News

Aid to displaced people makes a difference

(Left to right) Terese Bitota, Julie Mujinga, Elise Mbonda and Renadette Kapinga carry sacks of corn flour they received from CEM. MCC photo/Mulanda Juma
Release date: 
Friday, 1 February 2019

Strengthened by emergency food, 700 families displaced by violence in the Kasai region of the Democratic Republic of the Congo (DR Congo) are preparing to plant crops and to raise pigs to support themselves.

In partnership with Mennonite Central Committee (MCC) and other partners, three Mennonite World Conference member churches in DR Congo (Communauté des Eglises de Frères Mennonites au Congo [CEFMC], Communauté Evangélique Mennonite [CEM], Communauté Mennonite au Congo [CMCo]) have provided tools for farming, trauma healing, and school.

Displaced families living in the cities of Kikwit and Tshikapa and the Kabwela area of DR Congo are among more than 1.4 million people who were forced from their homes.

The fighting between local militia group Kamuina Nsapu and national security forces, which began in August 2016, subsided after a year and the death of about 5,000 people, according to Reuters news agency.

However, existing ethnic hostilities have caused ongoing bloodshed in parts of the region.

About half of the displaced people have been able to return home, according to United Nations reports. Others cannot go back because it’s not safe or because their homes no longer exist, said Mulanda Juma, MCC representative in DR Congo.

Monthly food distributions

MCC has been helping Congolese churches reach out to the displaced people in their communities. Today, 1,180 households are receiving monthly food distributions.

Petronie Lusamba, a mother of four whose husband was killed in the violence, said the food has made a big difference.

“My health and my children’s health is so good because of the food. I thank MCC a lot,” she said.

Bolstering unity

Learning to distribute food fairly and to plan for future projects has been beneficial for church relief committee members, said Mulanda Juma. As members worked together to decide where to distribute food, they had to face their own biases against other ethnic groups.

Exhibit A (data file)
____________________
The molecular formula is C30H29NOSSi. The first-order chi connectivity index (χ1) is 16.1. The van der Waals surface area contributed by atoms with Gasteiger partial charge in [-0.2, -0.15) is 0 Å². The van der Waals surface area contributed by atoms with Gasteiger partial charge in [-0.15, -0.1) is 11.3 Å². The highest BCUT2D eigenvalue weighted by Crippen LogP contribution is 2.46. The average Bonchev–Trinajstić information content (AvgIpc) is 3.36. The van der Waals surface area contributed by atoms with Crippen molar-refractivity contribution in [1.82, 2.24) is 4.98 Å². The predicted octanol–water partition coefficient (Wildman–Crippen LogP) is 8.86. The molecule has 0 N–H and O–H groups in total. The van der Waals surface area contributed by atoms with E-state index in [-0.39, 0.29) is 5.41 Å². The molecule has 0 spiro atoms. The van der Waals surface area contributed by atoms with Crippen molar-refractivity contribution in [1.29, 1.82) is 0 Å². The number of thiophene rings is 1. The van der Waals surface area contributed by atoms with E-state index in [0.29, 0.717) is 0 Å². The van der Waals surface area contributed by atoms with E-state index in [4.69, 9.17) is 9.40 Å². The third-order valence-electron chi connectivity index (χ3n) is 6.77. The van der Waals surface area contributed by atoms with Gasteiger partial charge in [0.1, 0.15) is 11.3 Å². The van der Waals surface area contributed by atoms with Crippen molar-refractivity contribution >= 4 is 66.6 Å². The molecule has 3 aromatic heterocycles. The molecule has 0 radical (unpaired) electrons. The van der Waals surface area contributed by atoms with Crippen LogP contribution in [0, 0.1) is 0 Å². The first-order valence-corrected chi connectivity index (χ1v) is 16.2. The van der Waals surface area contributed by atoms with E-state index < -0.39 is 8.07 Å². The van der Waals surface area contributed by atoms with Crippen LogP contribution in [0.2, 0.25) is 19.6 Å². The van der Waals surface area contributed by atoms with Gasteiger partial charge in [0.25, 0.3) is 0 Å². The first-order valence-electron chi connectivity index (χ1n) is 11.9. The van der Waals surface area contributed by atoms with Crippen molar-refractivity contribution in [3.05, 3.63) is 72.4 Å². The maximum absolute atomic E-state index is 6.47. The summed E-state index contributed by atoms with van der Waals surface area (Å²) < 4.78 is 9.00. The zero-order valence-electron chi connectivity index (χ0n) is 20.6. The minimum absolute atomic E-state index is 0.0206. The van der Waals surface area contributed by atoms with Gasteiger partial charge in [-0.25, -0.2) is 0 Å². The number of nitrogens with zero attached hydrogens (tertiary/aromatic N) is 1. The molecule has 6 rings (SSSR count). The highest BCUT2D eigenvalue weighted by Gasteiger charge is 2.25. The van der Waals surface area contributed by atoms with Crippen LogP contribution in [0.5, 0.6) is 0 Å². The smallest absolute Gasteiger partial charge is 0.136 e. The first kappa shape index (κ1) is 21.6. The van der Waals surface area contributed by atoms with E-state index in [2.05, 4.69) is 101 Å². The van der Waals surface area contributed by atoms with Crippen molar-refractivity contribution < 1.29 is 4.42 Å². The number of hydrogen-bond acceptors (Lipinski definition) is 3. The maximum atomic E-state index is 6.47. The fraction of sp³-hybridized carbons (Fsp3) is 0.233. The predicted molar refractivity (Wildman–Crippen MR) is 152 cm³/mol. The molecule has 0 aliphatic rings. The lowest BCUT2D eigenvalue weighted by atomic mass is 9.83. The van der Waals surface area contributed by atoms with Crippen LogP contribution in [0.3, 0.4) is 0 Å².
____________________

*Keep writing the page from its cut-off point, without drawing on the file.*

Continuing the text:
“The food assistance has created some kind of unity,” Mulanda Juma said.

Back in school

All three churches are helping displaced children move on with their lives by making sure they have uniforms and school supplies.

In February 2018, Kanku Ngalamulume told Mulanda Juma that he saw his parents and siblings being beheaded. He escaped to Tshikapa with some neighbours.

“I have no hope for [any[ reason,” he said. (See photo.)

“I am alone here,” said Kanku Ngalamulume eight months ago. After receiving regular food, school supplies and being taken in as part of a family, a smile has returned to his face. MCC photos/Mulanda Juma and Matthieu Abwe Luhanglea.Today, Kanku Ngalamulume is living with one of the relief committee members in Tshikapa. He has regular food and goes to school.

“He’s healthy and smiling,” says Matthieu Abwe Luhanglea, MCC’s program manager in DR Congo.

Moving forward

Small changes encourage Mulanda Juma as he works with the churches to address ongoing needs.

In addition to MCC, organizations supporting the churches’ ministry to displaced people include Africa Inter-Mennonite Mission; Caisse de Secours, International Community of Mennonite Brethren (ICOMB); MB Mission/Multiply; Mennonite Church Canada Witness; Mennonite Mission Network; Mennonite World Conference; and Konferenz der Mennoniten der Schweiz (Alttäufer)/Conférence Mennonite Suisse (Anabaptiste).

“It’s making a difference,” says Mulanda Juma.

—Linda Espenshade is news coordinator for MCC U.S.

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